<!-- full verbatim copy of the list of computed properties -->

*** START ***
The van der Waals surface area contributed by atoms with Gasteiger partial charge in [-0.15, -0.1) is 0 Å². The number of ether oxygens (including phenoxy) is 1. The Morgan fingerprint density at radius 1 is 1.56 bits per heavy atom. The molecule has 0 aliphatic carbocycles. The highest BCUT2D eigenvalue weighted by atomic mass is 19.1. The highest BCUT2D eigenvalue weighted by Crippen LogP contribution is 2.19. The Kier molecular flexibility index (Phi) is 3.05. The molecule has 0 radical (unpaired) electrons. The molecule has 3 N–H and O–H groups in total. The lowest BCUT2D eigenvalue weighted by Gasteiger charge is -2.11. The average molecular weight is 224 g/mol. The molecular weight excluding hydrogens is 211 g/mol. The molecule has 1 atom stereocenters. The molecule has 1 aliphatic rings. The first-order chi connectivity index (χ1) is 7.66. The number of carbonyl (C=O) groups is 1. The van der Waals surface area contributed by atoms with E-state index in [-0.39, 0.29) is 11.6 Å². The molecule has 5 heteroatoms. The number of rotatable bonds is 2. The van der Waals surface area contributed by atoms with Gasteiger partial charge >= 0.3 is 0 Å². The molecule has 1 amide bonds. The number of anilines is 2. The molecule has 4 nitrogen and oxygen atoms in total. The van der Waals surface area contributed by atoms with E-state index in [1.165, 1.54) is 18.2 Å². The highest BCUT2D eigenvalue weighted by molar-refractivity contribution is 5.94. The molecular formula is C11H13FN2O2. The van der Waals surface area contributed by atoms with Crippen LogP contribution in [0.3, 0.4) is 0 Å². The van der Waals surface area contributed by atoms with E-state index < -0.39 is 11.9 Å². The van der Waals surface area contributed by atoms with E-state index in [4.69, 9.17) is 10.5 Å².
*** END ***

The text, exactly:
The van der Waals surface area contributed by atoms with Gasteiger partial charge in [-0.15, -0.1) is 0 Å². The number of ether oxygens (including phenoxy) is 1. The Morgan fingerprint density at radius 1 is 1.56 bits per heavy atom. The molecule has 0 aliphatic carbocycles. The highest BCUT2D eigenvalue weighted by atomic mass is 19.1. The highest BCUT2D eigenvalue weighted by Crippen LogP contribution is 2.19. The Kier molecular flexibility index (Phi) is 3.05. The molecule has 0 radical (unpaired) electrons. The molecule has 3 N–H and O–H groups in total. The lowest BCUT2D eigenvalue weighted by Gasteiger charge is -2.11. The average molecular weight is 224 g/mol. The molecular weight excluding hydrogens is 211 g/mol. The molecule has 1 atom stereocenters. The molecule has 1 aliphatic rings. The first-order chi connectivity index (χ1) is 7.66. The number of carbonyl (C=O) groups is 1. The van der Waals surface area contributed by atoms with E-state index in [-0.39, 0.29) is 11.6 Å². The molecule has 5 heteroatoms. The number of rotatable bonds is 2. The van der Waals surface area contributed by atoms with Gasteiger partial charge >= 0.3 is 0 Å². The molecule has 1 amide bonds. The number of anilines is 2. The molecule has 4 nitrogen and oxygen atoms in total. The van der Waals surface area contributed by atoms with E-state index in [1.165, 1.54) is 18.2 Å². The highest BCUT2D eigenvalue weighted by molar-refractivity contribution is 5.94. The molecular formula is C11H13FN2O2. The van der Waals surface area contributed by atoms with Crippen LogP contribution in [0.3, 0.4) is 0 Å². The van der Waals surface area contributed by atoms with E-state index < -0.39 is 11.9 Å². The van der Waals surface area contributed by atoms with E-state index in [4.69, 9.17) is 10.5 Å².